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|October 31, 2002|
The Rediff Special/Basharat Peer
In khaki uniforms, AK-47 assault rifles slung upon their shoulders, self-conscious, they strut about on the roads of Kashmir. The screeching halt of their bulletproof vehicles usually means trouble for the local population. They don't talk; they don't like arguments. They prefer their guns and batons to speech.
They are the men of the 1000-strong Special Operations Group, an elite anti-militancy force of the Jammu and Kashmir Police. Young men, they hail from all the regions of the state and reflect Jammu and Kashmir's various ethnic groups: Kashmiris, Gujjars, Dogras, and Sikhs. Many of them are the victims of militancy in the state.
They are in the headlines for two reasons: killing militants, and alleged human rights violations.
In fact, so strong and so many were the complaints of human rights violations against the SOG that the People's Democratic Party had promised to disband the group if voted to power. The party's manifesto declares: 'A commission would be set up to inquire into the allegations against Special Operations Group/security forces relating to disappearances and custodial killings. We demand stern punishment for those responsible for custodial killings.'
And PDP Vice-President Mehbooba Mufti had declared just a few days ago, "Disbanding the SOG would be our first priority after assuming office as it has committed untold atrocities on the people."
The PDP is now tying up with the Congress party to form the next government in the state, and PDP President Mufti Mohammad Sayeed is all set to become the state's chief minister.
Incidentally, in 1996, Mohammed Maqbool Dar, a south Kashmir resident who was the minister of state for home in the H D Deve Gowda's federal government, had also raised the issue of reforming the SOG.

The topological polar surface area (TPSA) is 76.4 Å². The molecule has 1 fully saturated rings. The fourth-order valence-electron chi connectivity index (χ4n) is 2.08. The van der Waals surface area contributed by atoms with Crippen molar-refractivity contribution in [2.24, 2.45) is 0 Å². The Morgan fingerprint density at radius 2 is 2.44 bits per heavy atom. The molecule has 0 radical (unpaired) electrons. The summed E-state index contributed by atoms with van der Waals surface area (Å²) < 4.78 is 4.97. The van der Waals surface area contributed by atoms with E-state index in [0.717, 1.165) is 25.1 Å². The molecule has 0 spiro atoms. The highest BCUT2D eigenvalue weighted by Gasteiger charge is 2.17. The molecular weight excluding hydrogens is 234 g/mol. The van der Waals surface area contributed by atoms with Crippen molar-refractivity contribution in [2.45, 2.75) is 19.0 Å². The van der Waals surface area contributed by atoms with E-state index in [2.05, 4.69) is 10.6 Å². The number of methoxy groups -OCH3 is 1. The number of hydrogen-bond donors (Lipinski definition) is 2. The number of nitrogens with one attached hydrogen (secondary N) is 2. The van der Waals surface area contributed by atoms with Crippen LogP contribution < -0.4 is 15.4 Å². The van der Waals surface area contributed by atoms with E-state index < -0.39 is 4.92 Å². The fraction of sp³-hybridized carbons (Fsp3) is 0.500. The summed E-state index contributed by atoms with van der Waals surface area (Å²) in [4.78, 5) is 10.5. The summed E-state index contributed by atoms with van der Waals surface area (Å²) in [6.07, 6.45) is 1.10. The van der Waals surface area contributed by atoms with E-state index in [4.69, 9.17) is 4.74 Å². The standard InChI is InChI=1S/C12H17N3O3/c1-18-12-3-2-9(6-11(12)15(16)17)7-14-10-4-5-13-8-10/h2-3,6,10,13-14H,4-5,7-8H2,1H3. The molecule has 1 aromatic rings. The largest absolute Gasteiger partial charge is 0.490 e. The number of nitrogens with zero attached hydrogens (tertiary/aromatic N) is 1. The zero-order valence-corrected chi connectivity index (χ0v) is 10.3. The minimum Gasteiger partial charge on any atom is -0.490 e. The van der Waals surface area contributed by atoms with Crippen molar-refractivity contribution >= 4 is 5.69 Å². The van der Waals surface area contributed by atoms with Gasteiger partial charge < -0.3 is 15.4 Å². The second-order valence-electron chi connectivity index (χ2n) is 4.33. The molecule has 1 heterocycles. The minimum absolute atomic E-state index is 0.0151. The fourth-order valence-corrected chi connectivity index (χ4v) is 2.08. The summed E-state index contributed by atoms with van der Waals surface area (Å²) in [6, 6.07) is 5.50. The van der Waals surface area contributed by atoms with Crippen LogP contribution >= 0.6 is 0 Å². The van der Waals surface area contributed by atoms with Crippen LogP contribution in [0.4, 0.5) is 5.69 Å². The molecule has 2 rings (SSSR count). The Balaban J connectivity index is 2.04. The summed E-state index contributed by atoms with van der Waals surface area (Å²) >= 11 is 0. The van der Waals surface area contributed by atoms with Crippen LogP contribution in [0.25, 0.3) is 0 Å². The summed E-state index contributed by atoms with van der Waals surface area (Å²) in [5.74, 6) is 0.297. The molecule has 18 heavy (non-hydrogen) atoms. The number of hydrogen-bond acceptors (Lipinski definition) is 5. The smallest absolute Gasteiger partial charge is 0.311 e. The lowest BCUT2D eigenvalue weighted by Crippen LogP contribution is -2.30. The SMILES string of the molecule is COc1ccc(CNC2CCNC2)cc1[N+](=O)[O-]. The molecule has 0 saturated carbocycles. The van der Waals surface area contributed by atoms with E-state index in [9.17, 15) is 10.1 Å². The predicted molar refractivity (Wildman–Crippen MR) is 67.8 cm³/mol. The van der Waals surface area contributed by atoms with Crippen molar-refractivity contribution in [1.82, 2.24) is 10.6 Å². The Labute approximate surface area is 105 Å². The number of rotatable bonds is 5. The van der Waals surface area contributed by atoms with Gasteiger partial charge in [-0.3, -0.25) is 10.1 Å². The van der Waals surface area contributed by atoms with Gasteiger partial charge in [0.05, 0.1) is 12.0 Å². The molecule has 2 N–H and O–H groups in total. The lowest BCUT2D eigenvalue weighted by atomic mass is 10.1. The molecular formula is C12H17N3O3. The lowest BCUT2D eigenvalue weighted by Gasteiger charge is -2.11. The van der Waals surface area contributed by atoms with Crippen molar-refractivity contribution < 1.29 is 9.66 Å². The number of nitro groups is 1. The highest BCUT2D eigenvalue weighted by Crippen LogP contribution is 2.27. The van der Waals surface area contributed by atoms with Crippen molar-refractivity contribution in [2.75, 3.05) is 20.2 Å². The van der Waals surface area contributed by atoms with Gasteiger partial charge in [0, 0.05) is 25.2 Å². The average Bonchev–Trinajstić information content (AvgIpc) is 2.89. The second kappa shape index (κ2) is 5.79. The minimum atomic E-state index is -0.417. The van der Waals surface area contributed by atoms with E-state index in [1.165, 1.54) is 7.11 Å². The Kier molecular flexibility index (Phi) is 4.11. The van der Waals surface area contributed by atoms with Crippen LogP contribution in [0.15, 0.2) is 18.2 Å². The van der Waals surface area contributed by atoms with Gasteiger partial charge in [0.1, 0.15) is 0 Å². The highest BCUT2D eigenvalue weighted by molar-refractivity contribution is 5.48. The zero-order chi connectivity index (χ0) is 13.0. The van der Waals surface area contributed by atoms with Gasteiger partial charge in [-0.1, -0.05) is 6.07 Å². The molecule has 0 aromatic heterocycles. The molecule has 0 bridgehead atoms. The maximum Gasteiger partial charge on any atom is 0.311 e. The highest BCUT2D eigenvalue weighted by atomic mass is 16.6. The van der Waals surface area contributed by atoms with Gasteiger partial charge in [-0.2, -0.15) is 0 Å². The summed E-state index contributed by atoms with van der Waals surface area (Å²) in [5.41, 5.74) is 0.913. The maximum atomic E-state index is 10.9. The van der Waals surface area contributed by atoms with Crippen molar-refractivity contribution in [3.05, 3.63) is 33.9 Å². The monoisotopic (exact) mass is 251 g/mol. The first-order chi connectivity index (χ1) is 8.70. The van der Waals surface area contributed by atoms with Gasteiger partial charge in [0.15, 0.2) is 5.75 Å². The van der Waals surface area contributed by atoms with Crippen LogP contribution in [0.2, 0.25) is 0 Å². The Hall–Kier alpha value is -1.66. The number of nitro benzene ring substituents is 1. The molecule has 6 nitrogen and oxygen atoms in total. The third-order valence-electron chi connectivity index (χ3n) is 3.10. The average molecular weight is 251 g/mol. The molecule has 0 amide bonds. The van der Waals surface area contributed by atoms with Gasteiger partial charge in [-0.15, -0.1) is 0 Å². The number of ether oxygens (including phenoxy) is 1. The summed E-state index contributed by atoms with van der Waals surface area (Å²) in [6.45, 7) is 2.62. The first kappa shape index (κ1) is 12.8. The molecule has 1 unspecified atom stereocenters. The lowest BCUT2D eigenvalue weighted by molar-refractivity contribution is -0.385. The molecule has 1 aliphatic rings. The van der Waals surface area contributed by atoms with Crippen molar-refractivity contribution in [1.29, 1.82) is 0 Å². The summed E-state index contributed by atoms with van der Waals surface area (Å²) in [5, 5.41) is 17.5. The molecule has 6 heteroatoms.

So what is it about the Special Operations Group that draws so much ire?
The Special Operations Group was raised in 1994 with the idea of 'involving the passive Jammu and Kashmir Police in the anti-terrorist activities and giving a local face to these operations'. The SOG was a volunteer force comprising police officers and policemen. The volunteers came for different reasons: some genuinely wanted to fight the militancy of the anti-India outfits, while some were lured by the incentives offered.
The benefits are many. Every militant killed earns the SOG Rs 35,000 to Rs 50,000, according to a police officer. Extra is paid arresting the militants and capturing arms and ammunitions. Then there are the out-of-turn promotions. Hundreds of officers have risen up the ranks while hundreds have policemen have become officers in a matter of a few years, thanks to their stints in the SOG.
The group operates in tandem with the paramilitary forces and some times with the Indian Army. It shares its intelligence with the central government forces. "There are times when we work on our own. But in bigger operations, we work along with other forces, whether the army or the Border Security Force," an SOG officer told rediff.
The SOG has been successful in its anti-terrorist operations but it is under a cloud for human rights violations. Most of the complaints registered with the Jammu and Kashmir State Human Rights Commission -- from custodial killings and disappearances to allegations of extortion and rape -- are against the SOG.
"There are complaints against all the forces but the SOG takes the cake when it comes to rights violations," averred a senior judge at the state Human Rights Commission.
A police officer said, "The SOG is a breed apart. There is no accountability for them. No questions are asked. Nobody keeps an account of the ammunition they use. It is very different from the rest of the police force."